There is a lot of current chatter about how AI/ML tools like ChatGPT will soon take over several areas of human endeavour: so should medicinal chemists be worried that they too will soon be replaced by algorithms?
The use of AI/ML in drug discovery and design is a burgeoning area, with > 200 startups active in the space and > $10B investments raised, and a claimed first AI-developed drug recently entered Phase II clinical trials - so why are some medicinal chemists slow to jump on the band wagon?
Part of this may be due to their experience of living through multiple previous Gartner Hype Cycles relating to other drug design phases (e.g. computer-aided drug design, rational drug design, combinatorial chemistry, high throughput screening, etc.), and their natural scepticism about anything new and over-hyped like AI/ML.
But putting the scepticism aside, do medicinal chemists have bona fide issues and concerns about the use of AI/ML in drug design and development? This paper focuses on ML-based models rather than other AI tools (e.g. robotics, etc.) and discusses several areas where chemists’ concerns may be justified. A follow-on article will describe ways to mitigate and overcome these issues.
Higher Level Concerns
There are some genuine higher-level concerns about the use of AI/ML tools in drug design that are beyond most medicinal chemists’ pay grade to solve, and they are mentioned here for completeness:
- High cost and infrastructure requirements. AI/ML techniques in drug design and development may require significant computational resources and infrastructure; and training complex models and handling large datasets can be computationally intensive and expensive. To address these computational challenges, organizations increasingly turn to cloud-based services to try to mitigate the expense: but this in turn raises other issues. See https://chemaxon.com/blog/chemistry-in-the-cloud for a discussion of these.
- Regulatory and ethical considerations. Regulatory agencies may require transparent and explainable models, which can be challenging with complex ML algorithms; and there may be ethical considerations when using AI to make decisions that can impact human health, such as predicting toxicity or efficacy.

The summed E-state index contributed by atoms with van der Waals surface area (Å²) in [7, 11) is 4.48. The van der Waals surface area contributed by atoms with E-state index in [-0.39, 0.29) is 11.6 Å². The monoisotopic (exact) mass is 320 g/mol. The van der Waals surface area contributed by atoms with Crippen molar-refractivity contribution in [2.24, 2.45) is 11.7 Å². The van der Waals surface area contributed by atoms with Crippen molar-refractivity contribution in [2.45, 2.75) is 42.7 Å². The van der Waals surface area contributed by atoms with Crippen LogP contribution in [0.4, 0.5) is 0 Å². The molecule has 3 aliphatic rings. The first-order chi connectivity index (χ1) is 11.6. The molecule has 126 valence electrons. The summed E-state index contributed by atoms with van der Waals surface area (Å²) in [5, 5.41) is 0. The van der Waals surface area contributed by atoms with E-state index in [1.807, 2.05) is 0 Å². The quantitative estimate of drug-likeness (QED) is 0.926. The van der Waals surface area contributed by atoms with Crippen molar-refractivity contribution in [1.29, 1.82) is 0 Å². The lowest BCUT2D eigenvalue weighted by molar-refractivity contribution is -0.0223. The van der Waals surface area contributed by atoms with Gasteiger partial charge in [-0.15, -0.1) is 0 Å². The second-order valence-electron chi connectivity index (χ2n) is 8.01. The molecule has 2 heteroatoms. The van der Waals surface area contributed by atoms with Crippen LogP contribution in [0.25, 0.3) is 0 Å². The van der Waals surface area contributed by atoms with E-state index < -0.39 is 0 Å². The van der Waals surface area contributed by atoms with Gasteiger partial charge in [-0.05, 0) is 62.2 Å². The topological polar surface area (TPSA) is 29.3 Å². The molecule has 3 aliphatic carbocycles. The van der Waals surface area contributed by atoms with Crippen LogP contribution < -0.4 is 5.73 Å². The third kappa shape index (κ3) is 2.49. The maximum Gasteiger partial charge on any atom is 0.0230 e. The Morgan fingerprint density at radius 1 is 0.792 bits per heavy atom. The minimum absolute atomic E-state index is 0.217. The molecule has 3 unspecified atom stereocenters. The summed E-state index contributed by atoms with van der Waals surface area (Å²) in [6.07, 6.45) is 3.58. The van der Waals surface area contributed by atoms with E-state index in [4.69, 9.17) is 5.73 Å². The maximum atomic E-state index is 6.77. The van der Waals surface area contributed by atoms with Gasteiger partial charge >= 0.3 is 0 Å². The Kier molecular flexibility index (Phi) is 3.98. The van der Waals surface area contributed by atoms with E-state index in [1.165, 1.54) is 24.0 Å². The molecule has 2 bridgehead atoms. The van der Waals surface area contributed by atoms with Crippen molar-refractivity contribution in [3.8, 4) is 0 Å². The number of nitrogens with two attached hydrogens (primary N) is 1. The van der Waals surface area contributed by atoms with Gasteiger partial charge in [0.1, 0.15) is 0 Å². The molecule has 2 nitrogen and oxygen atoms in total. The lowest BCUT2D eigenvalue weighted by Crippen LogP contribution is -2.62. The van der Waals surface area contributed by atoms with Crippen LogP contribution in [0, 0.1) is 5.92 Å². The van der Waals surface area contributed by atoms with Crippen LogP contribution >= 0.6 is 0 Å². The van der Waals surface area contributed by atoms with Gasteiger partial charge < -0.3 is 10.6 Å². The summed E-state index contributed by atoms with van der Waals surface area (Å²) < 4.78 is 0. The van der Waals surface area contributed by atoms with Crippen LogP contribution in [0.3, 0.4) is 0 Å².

Medicinal Chemists’ Concerns
As long ago as 2018, a technical director at a medchem consultancy suggested that "AI won’t replace medicinal chemists, but medicinal chemists who use AI will replace those who don’t" – so greater interest in and use of the tools might be expected if chemists’ concerns can be overcome. These fall into three main areas, each of which is an impediment to successful and productive uptake of AI/ML tools.
- Lack of quality and availability of suitable data. AI and ML algorithms rely on large amounts of high-quality data for successful model training and validation. There is a scarcity of data itself, and the data that is available is often in disparate formats and of insufficient quality to derive high quality predictions and models. These issues, coupled with a lack of suitable pre-processing tools for data and chemical structure cleaning and standardization can lead to the generation of inaccurate or misleading models and predictions, which in turn diminish the value of the tools for medicinal chemists.
- Lack of interpretability and transparency of the underlying decision-making. Many AI and ML models such as deep learning neural networks use opaque and difficult-to-interpret decision-making processes based on arcane ML techniques, so they come to be viewed (or denigrated) as black boxes. Typical practising medicinal chemists don’t know their Random Forest from their Gradient Boosted Trees, so they disdain black boxes and regard them with suspicion. Medicinal chemists who can’t understand and explain the scientific rationale for the underlying AI/ML decision-making processes won’t trust the tools, which will then be left as the sole domain of the computational chemists.
- Difficulty integrating AI/ML tools into existing drug discovery workflows. If the AI/ML tools can’t be seamlessly integrated into existing drug discovery workflows and processes, and used as routine steps in discovery procedures, they will largely be ignored, and uptake will be hindered. Similarly, if the tools insist on the chemists learning a different and disconnected user interface, or they need access to separate files that may require reformatting or cleaning, they will tend to be unused by medicinal chemists and will remain within the computational chemistry group.
Overcoming the Concerns
If organizations accept the premise that medicinal chemists who use AI/ML will be more effective than those that don’t, they will need help to overcome the objections described above to ensure widespread and effective uptake of the tools.
Provision of high-quality data in sufficient volume for reliably predicting important, high-performance descriptors and models; access to interpretable and explainable underlying ML decision-making rationales; and user-friendly AI/ML-based tools integrated into drug discovery workflows and pipelines are all possible now, and a second paper in this series will discuss how to mitigate the concerns and achieve these objectives.